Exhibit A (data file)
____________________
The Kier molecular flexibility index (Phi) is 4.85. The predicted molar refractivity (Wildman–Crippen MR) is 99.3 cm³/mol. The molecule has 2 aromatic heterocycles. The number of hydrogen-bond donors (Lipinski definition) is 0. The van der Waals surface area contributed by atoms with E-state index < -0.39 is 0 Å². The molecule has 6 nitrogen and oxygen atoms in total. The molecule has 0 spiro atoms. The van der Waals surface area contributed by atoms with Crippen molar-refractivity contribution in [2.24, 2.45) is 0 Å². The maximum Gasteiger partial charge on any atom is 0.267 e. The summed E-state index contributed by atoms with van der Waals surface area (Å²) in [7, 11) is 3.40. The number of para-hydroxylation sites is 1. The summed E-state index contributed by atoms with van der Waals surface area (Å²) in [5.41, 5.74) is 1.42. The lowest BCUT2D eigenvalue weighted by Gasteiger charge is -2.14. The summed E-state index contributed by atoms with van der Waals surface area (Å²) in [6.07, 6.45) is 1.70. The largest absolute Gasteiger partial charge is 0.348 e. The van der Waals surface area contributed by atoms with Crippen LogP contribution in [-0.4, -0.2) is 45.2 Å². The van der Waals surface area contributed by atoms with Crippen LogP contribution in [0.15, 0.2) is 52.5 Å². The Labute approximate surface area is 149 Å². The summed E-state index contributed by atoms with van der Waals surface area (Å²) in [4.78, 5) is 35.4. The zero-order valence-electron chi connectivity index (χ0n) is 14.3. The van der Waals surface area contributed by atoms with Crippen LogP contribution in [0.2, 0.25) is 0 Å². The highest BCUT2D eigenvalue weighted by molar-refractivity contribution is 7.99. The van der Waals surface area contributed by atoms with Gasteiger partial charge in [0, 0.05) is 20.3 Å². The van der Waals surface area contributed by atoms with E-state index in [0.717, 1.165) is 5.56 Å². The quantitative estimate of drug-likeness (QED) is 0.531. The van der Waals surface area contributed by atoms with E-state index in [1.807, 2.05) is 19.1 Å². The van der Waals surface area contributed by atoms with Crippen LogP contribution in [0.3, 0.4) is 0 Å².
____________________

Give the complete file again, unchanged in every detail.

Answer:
The Kier molecular flexibility index (Phi) is 4.85. The predicted molar refractivity (Wildman–Crippen MR) is 99.3 cm³/mol. The molecule has 2 aromatic heterocycles. The number of hydrogen-bond donors (Lipinski definition) is 0. The van der Waals surface area contributed by atoms with E-state index < -0.39 is 0 Å². The molecule has 6 nitrogen and oxygen atoms in total. The molecule has 0 spiro atoms. The van der Waals surface area contributed by atoms with Crippen molar-refractivity contribution in [2.24, 2.45) is 0 Å². The maximum Gasteiger partial charge on any atom is 0.267 e. The summed E-state index contributed by atoms with van der Waals surface area (Å²) in [7, 11) is 3.40. The number of para-hydroxylation sites is 1. The summed E-state index contributed by atoms with van der Waals surface area (Å²) in [5.41, 5.74) is 1.42. The lowest BCUT2D eigenvalue weighted by Gasteiger charge is -2.14. The summed E-state index contributed by atoms with van der Waals surface area (Å²) in [6.07, 6.45) is 1.70. The largest absolute Gasteiger partial charge is 0.348 e. The van der Waals surface area contributed by atoms with Crippen LogP contribution in [-0.4, -0.2) is 45.2 Å². The van der Waals surface area contributed by atoms with Crippen LogP contribution in [0.15, 0.2) is 52.5 Å². The Labute approximate surface area is 149 Å². The summed E-state index contributed by atoms with van der Waals surface area (Å²) in [4.78, 5) is 35.4. The zero-order valence-electron chi connectivity index (χ0n) is 14.3. The van der Waals surface area contributed by atoms with Crippen LogP contribution in [0.2, 0.25) is 0 Å². The highest BCUT2D eigenvalue weighted by molar-refractivity contribution is 7.99. The van der Waals surface area contributed by atoms with Gasteiger partial charge in [0, 0.05) is 20.3 Å². The van der Waals surface area contributed by atoms with E-state index in [0.717, 1.165) is 5.56 Å². The quantitative estimate of drug-likeness (QED) is 0.531. The van der Waals surface area contributed by atoms with E-state index in [1.807, 2.05) is 19.1 Å². The van der Waals surface area contributed by atoms with Crippen LogP contribution in [0.3, 0.4) is 0 Å².